ICAHN Encourages Critical Access Hospitals to Become Pilot Sites for IL BHWELL Program
The University of Illinois School of Social Work, in cooperation with the National Center for Rural Health Professions and the Illinois Area Health Education Center, was recently awarded a four-year, federal Health Resources and Services Administration (HRSA) grant for workforce development in integrated care in Illinois.
Integrated care or integrated behavioral health brings Masters of Social Work (MSWs) and other behavioral health clinicians onto interprofessional teams in rural health clinics, FQHCs, and critical access hospitals to address the biopsychosocial needs of patients and families.
The grant will fund IL BHWELL, which stands for the Illinois Behavioral Health Workforce Learning & Leadership scholars’ program. The IL BHWELL is a clinical certificate and scholarship program at the University of Illinois for MSW students who want to learn team-based models for integrating health and mental health services in primary care settings in rural and underserved areas.
Janet M. Liechty, PhD, LCSW, BHWELL Project Director/PI, Associate Professor School of Social Work, UIC College of Medicine, Carle-IL College of Medicine, University of Illinois at Urbana-Champaign, authored the grant and her co-investigator is Michael Glasser, PhD, Director and Professor, National Center for Rural Health Professions, Illinois College of Medicine Rockford, University of Illinois. Hana Hinkle, MPH and Associate Director of the Illinois AHEC Network Program, is also partnering on the project.
BHWELL sites for the first cohort of 29 students will soon be determined, and scholarships will be awarded as soon as May of 2018. “We are working closely with the School’s Social Work Field Education Office and the National Center for Rural Health Professions to identify and develop partnerships with primary care field placement sites and to offer ongoing training and support for inter-professional teams during the two-semester field placement,” said Dr. Liechty.
“Each year, 29 BHWELL scholars will be selected to receive additional training and a $10,000 scholarship. They will earn a certificate in Integrated Behavioral Health at the completion of this program.”
Critical access hospital leadership is encouraged to serve as pilot sites for this program, said Pat Schou, ICAHN Executive Director, who will also serve on the IL BHWELL’s Advisory Board. “If your hospital is seeking to enhance behavioral health and social service support, it would be beneficial for you to look into this program,” she added.
Innovative rural and community health clinics, rural and critical access hospitals and FQHCs that want to promote the integration of behavioral health and primary care, inter-professional training and team-based care models to achieve the Triple AIM are encouraged to participate in the IL BHWELL program.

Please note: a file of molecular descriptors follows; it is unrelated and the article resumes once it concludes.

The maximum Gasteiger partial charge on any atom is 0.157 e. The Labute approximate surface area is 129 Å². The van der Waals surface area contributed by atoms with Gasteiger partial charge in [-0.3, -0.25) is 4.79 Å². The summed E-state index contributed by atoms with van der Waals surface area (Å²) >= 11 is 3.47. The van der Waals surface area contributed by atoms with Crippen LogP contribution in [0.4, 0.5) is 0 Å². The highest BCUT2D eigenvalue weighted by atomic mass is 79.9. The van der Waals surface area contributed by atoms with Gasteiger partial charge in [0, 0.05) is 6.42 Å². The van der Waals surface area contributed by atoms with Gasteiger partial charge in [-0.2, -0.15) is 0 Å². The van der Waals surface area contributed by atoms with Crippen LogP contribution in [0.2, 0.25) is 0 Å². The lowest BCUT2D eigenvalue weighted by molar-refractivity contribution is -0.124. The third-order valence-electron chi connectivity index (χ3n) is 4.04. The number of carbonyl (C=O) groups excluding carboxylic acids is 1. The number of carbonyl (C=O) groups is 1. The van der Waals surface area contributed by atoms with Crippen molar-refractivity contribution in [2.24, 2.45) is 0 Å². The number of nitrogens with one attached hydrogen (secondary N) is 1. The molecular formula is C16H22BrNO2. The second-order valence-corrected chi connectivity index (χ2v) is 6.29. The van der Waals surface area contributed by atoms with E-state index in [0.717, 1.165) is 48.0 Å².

Those interested in becoming a site or applying for the MSW program and the BHWELL scholarship can visit http://socialwork.illinois.edu/bhwell/ for more information. It is anticipated that 29 BHWELL scholars will be selected each year for the duration of the grant program.
Scholars will learn and design strategies to promote rural population health and collaborate with community resource providers. The $10,000 scholarships will be awarded to the winning students during their final two-semester BHWELL-approved field placement as part of the MSW degree program. The MSW degree can be completed on campus or in a hybrid, partially online format called iMSW that is tailored to the needs of outreach students who may live at a distance.
“We want to attract students who are passionate about serving patients and communities in rural areas,” said Dr. Liechty. “We also want to discover and build on work that is already being done in Illinois to promote integrated care.
“Critical access hospitals are important hubs of healthcare services and innovation in rural Illinois, and we know many are already implementing integrated behavioral health models,” she added.
“Likewise, rural health centers are moving toward integrated care and many are located within 30-50 minutes from cities such as Urbana-Champaign, Decatur, Danville, Springfield, Peoria, etc., which is a very reasonable commute. Also, FQHCs are usually eligible BHWELL sites, and they are located throughout both urban and rural areas in Illinois, so no matter where you are located in this state, there is opportunity to participate.”
To contact the BHWELL director and staff, email IL-BHWELL@illinois.edu. For more information and to join the BHWELL mailing list visit our page on this site. For more information about the benefits of integrated behavioral health and financing see the SAMHSA-HRSA Center for Integrated Health Solutions.
This article (reposted with permission) was originally published in the December 2017 newsletter for the Illinois Critical Access Hospital Network.